Several French figures, including former president Nicolas Sarkozy and former prime minister Manuel Valls, published an open-letter French Daily Le Parisien urging verses of the Quran calling for the “murder and punishment of Jews, Christians and disbelievers” to be removed.

    In response, Al-Azhar University’s deputy during a sermon on Saturday said that the Quran does not call for murder but it calls for fighting back against hostile people instead.

    Al-Azhar’s deputy warned of the attempts that emerges every now and then and added that the Quran does not include verses that orders killing anyone without committing one of the crimes that requires killing a criminal, like the intended murder or raising of weapons, indicating that Islam is not responsible when others misunderstand the verses.

    He asserted that the verses in the Quran in question regarding fighting are all referring to defense of oneself in cases of being attacked and not to attack others.

    According to Egypt Independent, the country’s Dar al-Iftaa-affiliated Observatory of Islamophobia denounced “such dangerous calls launched by some from time to time, causing attacks and antagonism against Muslims there, and creating a conflict among the people [of France]”.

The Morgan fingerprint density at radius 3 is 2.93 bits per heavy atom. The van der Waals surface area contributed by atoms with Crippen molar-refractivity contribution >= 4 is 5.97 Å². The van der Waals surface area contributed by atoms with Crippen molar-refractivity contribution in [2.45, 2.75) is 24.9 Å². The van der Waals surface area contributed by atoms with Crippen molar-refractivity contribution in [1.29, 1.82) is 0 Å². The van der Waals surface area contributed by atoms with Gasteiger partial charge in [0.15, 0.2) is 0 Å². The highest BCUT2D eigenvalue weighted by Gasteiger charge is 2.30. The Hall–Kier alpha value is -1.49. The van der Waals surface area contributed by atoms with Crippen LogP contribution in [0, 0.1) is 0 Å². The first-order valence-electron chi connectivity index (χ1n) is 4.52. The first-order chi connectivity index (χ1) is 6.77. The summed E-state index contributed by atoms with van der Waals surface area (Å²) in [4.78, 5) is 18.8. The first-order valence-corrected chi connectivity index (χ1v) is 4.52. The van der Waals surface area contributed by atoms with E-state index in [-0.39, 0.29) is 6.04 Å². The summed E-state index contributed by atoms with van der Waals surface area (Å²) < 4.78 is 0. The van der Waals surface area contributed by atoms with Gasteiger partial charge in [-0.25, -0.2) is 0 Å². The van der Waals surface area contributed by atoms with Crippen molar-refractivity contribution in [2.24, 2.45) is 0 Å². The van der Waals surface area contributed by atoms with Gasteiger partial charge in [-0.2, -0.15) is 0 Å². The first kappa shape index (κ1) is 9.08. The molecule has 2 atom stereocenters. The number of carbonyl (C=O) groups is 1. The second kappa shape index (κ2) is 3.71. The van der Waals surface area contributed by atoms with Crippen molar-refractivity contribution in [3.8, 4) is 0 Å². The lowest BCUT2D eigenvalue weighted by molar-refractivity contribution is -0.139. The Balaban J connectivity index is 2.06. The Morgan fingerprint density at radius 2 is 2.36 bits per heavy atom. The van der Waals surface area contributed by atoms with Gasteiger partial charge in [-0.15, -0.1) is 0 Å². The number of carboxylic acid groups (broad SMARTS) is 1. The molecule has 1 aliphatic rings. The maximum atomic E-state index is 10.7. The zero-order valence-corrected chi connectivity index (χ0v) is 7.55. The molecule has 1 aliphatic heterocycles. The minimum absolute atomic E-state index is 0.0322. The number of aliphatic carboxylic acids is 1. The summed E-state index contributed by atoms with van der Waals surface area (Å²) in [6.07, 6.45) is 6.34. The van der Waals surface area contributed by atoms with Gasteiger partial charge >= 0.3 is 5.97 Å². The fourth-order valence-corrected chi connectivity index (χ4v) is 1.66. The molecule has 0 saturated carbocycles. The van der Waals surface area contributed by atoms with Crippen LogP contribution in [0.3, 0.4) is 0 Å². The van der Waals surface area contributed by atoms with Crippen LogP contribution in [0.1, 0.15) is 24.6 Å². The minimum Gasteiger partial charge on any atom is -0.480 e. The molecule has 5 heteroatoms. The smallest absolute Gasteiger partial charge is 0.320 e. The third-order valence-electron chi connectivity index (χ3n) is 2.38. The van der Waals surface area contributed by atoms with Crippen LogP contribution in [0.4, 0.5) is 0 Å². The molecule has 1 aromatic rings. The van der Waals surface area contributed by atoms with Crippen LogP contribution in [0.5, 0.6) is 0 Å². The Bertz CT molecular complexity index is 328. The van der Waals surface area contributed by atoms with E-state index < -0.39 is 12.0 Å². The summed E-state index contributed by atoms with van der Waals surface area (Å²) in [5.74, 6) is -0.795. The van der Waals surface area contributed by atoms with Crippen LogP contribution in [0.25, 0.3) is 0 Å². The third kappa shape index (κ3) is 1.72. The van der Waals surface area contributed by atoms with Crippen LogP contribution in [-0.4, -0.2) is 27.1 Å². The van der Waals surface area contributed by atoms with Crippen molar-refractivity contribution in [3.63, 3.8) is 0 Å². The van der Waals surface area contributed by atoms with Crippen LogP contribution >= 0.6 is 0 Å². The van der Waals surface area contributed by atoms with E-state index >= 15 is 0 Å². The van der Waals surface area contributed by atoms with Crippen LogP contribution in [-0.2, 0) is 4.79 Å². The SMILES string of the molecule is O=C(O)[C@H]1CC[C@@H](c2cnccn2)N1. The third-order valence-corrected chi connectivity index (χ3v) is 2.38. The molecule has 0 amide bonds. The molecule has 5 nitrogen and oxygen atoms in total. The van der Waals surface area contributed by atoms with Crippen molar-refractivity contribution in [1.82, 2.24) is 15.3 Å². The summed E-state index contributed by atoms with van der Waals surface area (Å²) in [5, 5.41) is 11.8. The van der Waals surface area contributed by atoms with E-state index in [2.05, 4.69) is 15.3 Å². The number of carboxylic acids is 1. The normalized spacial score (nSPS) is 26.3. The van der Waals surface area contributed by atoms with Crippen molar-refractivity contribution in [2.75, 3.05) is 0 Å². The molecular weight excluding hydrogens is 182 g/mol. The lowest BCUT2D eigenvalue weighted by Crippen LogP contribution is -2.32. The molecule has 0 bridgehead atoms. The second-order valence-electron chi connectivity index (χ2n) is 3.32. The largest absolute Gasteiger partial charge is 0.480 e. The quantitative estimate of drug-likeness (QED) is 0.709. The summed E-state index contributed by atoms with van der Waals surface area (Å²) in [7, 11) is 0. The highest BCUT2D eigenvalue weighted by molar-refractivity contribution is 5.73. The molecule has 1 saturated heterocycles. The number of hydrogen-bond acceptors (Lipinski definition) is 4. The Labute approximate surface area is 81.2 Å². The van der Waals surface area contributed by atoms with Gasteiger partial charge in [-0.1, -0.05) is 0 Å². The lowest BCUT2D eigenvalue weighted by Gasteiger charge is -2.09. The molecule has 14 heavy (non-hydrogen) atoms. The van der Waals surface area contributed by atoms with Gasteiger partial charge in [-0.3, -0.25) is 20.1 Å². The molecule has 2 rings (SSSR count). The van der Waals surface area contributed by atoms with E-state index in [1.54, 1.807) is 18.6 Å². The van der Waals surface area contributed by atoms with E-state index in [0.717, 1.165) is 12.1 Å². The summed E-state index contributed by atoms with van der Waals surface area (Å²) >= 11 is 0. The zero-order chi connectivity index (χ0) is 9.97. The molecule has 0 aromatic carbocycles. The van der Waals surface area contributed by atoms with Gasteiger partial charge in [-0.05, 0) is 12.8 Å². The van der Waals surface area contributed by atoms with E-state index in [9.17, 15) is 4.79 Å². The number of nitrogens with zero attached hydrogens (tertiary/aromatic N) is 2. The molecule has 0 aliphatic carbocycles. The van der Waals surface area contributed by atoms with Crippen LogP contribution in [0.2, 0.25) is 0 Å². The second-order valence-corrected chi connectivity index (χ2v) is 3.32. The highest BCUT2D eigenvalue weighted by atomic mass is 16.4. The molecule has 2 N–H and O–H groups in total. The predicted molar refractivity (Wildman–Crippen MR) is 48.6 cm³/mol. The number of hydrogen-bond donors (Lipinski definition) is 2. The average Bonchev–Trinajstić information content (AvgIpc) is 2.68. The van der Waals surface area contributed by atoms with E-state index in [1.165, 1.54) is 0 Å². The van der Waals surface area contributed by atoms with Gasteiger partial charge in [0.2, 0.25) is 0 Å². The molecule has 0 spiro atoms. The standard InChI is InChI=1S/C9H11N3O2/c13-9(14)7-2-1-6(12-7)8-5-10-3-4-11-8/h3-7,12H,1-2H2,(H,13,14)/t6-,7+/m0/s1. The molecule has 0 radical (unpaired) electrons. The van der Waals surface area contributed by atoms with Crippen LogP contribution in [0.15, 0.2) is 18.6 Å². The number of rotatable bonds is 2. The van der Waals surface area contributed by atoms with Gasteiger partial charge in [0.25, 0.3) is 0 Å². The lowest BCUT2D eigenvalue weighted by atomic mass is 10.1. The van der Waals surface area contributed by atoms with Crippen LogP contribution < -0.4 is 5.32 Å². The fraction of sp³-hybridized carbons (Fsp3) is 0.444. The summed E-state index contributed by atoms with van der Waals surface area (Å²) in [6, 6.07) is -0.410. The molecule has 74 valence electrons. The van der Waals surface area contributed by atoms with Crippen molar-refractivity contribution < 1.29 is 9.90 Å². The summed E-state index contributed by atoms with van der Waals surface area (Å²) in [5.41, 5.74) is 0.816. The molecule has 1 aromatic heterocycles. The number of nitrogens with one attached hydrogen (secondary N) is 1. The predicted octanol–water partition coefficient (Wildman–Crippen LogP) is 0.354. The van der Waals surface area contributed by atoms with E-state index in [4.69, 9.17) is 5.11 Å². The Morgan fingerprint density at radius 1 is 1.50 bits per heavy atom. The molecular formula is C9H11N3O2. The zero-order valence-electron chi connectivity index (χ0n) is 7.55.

Muslims Recoil at a French Proposal to Change the Quran

    Some of France’s most prominent figures, concerned about anti-Semitism, have signed a shocking manifesto aimed at curbing it.

    by Karina Piser - 5/4/2018

    A manifesto published in the French daily Le Parisien on April 21—signed by some 300 prominent intellectuals and politicians, including former President Nicolas Sarkozy and former Prime Minister Manuel Valls—made a shocking demand. Arguing that the Quran incites violence, it insisted that “the verses of the Quran calling for murder and punishment of Jews, Christians, and nonbelievers be struck to obsolescence by religious authorities,” so that “no believer can refer to a sacred text to commit a crime.”

    Although it’s not entirely clear whether “struck to obsolescence” means wholesale deletion of verses, the manifesto was perceived as a call to abrogate Muslims’ holiest text. And although pushing for a theological reform of Islam in France is nothing new—everyone from leading imams to President Emmanuel Macron have made plans to restructure Islam—demanding that scriptural verses be deleted is another thing altogether. In Islam, the Quran is considered divinely revealed; because it’s deemed to be the word of God, altering or deleting any part of the text would be blasphemous.

    The manifesto came a month after the grisly murder of Mireille Knoll, an octogenarian Holocaust survivor who was stabbed to death in her apartment in an act authorities are calling an anti-Semitic crime. Last year, Sarah Halimi, a 67-year-old, was beaten to death and thrown out of her window, in the same area where Knoll lived. Her attacker yelled “Allahu Akbar!” as he committed the act; Knoll’s reportedly did the same. It took judicial authorities nearly a year to label Halimi’s death an anti-Semitic crime.